Simultaneously, let’s see much more active lobbying by NGOs with others in the sector to call for fairer wages, decent hours, and benefits for the same factory workers. We need more joined-up campaigning around the additional pressures young female workers are under – women who face societal and workplace discrimination around the tasks and responsibilities they can carry out, and who are exposed to vulnerabilities, as they are all too often forced to leave their homes and travel to urban centres to earn income for their children and extended family.

Taking interventions to scale

When we know explicitly what the underlying dynamics are, in the case of factory workers, then why are we not yet taking interventions to scale, or promoting policy which might actually affect change for the hundreds of thousands of workers battling with these dynamics around Asia?

Conferencing can offer a space to share ideas, although it would be good, too, if we all started holding ourselves to account on following through on ideas and opportunities.

There has been much talk about how scale can come in different guises – policy change, replicable programmes across different contexts, new funding investments, industry-level commitments to responsible practices, use of technology, and so on. About how collaborating with others can (when done well, and resourced properly) help. About how scale can be upwards as well as outwards, and that it can also be defined in terms of deepening an organisation’s understanding of an issue, or a way of working.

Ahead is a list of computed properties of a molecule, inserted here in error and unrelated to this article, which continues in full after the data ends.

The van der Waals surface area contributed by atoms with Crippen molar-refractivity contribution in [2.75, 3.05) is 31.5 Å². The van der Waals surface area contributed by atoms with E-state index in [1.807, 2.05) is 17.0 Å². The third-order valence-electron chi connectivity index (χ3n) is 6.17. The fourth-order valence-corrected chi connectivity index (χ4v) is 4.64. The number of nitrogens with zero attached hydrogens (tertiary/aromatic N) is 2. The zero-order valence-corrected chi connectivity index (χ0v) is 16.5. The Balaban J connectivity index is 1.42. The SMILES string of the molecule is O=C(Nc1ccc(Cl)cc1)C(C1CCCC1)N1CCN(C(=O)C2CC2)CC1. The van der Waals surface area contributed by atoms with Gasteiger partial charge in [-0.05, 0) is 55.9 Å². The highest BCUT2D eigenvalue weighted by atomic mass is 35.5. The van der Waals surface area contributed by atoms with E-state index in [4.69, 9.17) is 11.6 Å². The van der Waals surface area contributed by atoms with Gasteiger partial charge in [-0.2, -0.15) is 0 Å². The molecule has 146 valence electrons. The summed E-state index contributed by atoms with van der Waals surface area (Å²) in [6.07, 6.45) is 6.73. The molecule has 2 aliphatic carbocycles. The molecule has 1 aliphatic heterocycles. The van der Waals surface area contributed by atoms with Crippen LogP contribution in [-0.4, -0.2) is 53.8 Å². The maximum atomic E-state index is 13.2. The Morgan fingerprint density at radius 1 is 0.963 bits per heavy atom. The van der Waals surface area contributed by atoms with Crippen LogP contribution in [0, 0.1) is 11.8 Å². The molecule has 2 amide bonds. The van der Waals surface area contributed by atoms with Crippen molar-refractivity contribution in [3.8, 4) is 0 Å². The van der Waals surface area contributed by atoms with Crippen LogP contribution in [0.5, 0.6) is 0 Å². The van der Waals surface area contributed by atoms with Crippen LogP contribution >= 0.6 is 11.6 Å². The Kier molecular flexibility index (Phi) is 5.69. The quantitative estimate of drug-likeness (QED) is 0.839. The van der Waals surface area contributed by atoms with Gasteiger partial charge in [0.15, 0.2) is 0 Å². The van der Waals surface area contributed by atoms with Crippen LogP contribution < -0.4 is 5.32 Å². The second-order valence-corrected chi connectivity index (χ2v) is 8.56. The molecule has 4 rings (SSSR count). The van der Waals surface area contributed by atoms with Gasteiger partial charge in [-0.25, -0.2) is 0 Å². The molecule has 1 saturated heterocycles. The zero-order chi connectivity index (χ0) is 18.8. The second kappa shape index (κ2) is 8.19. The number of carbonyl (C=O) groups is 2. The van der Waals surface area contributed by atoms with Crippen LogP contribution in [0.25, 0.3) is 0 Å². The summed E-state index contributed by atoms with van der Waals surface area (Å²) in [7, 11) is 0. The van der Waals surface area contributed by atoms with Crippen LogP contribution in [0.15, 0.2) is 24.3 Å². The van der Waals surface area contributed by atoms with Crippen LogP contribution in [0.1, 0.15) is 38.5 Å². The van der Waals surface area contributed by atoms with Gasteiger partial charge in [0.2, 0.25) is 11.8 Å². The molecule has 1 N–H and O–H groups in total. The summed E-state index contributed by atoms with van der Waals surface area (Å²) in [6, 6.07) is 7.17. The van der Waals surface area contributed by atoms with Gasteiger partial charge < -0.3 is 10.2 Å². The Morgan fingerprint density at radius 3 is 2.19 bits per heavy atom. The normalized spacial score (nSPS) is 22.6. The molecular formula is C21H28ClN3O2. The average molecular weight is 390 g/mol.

Achieving scale by valuing staff

But the neatest nugget on scale – in spite of all these other aspects – that I took away from a Sharing Values Asia event in Singapore, was from a few minutes’ honest chat with a company representative who told me that the most pressing issue they were facing was “retaining staff due to a lack of career development”.